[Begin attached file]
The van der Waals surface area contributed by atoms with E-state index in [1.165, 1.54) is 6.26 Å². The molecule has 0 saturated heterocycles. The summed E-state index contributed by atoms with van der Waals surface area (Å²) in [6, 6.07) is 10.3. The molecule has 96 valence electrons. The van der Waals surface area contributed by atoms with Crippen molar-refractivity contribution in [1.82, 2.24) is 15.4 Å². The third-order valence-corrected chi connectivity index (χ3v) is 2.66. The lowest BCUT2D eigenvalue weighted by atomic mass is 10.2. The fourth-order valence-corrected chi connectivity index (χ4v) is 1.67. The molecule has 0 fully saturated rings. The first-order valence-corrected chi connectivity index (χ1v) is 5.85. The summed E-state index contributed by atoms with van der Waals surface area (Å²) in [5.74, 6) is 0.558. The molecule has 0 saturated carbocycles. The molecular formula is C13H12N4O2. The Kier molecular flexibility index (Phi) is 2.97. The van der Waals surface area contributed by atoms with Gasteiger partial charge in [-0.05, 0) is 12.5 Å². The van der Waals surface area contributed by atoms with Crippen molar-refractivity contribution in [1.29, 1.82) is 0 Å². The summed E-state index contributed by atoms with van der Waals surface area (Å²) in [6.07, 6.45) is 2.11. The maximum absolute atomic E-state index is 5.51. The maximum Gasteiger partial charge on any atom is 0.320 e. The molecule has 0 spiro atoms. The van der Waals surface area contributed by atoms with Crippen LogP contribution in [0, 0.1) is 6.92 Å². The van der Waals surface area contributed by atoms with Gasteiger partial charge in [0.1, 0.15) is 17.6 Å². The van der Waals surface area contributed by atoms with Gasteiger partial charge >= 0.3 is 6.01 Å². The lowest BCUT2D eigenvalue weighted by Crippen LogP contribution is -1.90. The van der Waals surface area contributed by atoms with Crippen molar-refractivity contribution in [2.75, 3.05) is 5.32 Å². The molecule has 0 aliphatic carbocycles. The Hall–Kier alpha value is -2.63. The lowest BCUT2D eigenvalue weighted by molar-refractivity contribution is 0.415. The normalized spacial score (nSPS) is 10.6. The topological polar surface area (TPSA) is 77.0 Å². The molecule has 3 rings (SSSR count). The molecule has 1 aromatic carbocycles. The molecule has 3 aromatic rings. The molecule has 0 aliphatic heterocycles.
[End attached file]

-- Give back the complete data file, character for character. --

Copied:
The van der Waals surface area contributed by atoms with E-state index in [1.165, 1.54) is 6.26 Å². The molecule has 0 saturated heterocycles. The summed E-state index contributed by atoms with van der Waals surface area (Å²) in [6, 6.07) is 10.3. The molecule has 96 valence electrons. The van der Waals surface area contributed by atoms with Crippen molar-refractivity contribution in [1.82, 2.24) is 15.4 Å². The third-order valence-corrected chi connectivity index (χ3v) is 2.66. The lowest BCUT2D eigenvalue weighted by atomic mass is 10.2. The fourth-order valence-corrected chi connectivity index (χ4v) is 1.67. The molecule has 0 fully saturated rings. The first-order valence-corrected chi connectivity index (χ1v) is 5.85. The summed E-state index contributed by atoms with van der Waals surface area (Å²) in [5.74, 6) is 0.558. The molecule has 0 saturated carbocycles. The molecular formula is C13H12N4O2. The Kier molecular flexibility index (Phi) is 2.97. The van der Waals surface area contributed by atoms with Gasteiger partial charge in [-0.05, 0) is 12.5 Å². The van der Waals surface area contributed by atoms with Crippen molar-refractivity contribution in [1.29, 1.82) is 0 Å². The summed E-state index contributed by atoms with van der Waals surface area (Å²) in [6.07, 6.45) is 2.11. The maximum absolute atomic E-state index is 5.51. The maximum Gasteiger partial charge on any atom is 0.320 e. The molecule has 0 spiro atoms. The van der Waals surface area contributed by atoms with Crippen LogP contribution in [0, 0.1) is 6.92 Å². The van der Waals surface area contributed by atoms with Gasteiger partial charge in [0.1, 0.15) is 17.6 Å². The van der Waals surface area contributed by atoms with Gasteiger partial charge >= 0.3 is 6.01 Å². The lowest BCUT2D eigenvalue weighted by Crippen LogP contribution is -1.90. The van der Waals surface area contributed by atoms with Crippen molar-refractivity contribution in [2.75, 3.05) is 5.32 Å². The molecule has 0 aliphatic carbocycles. The Hall–Kier alpha value is -2.63. The lowest BCUT2D eigenvalue weighted by molar-refractivity contribution is 0.415. The normalized spacial score (nSPS) is 10.6. The topological polar surface area (TPSA) is 77.0 Å². The molecule has 3 rings (SSSR count). The molecule has 1 aromatic carbocycles. The molecule has 3 aromatic rings. The molecule has 0 aliphatic heterocycles.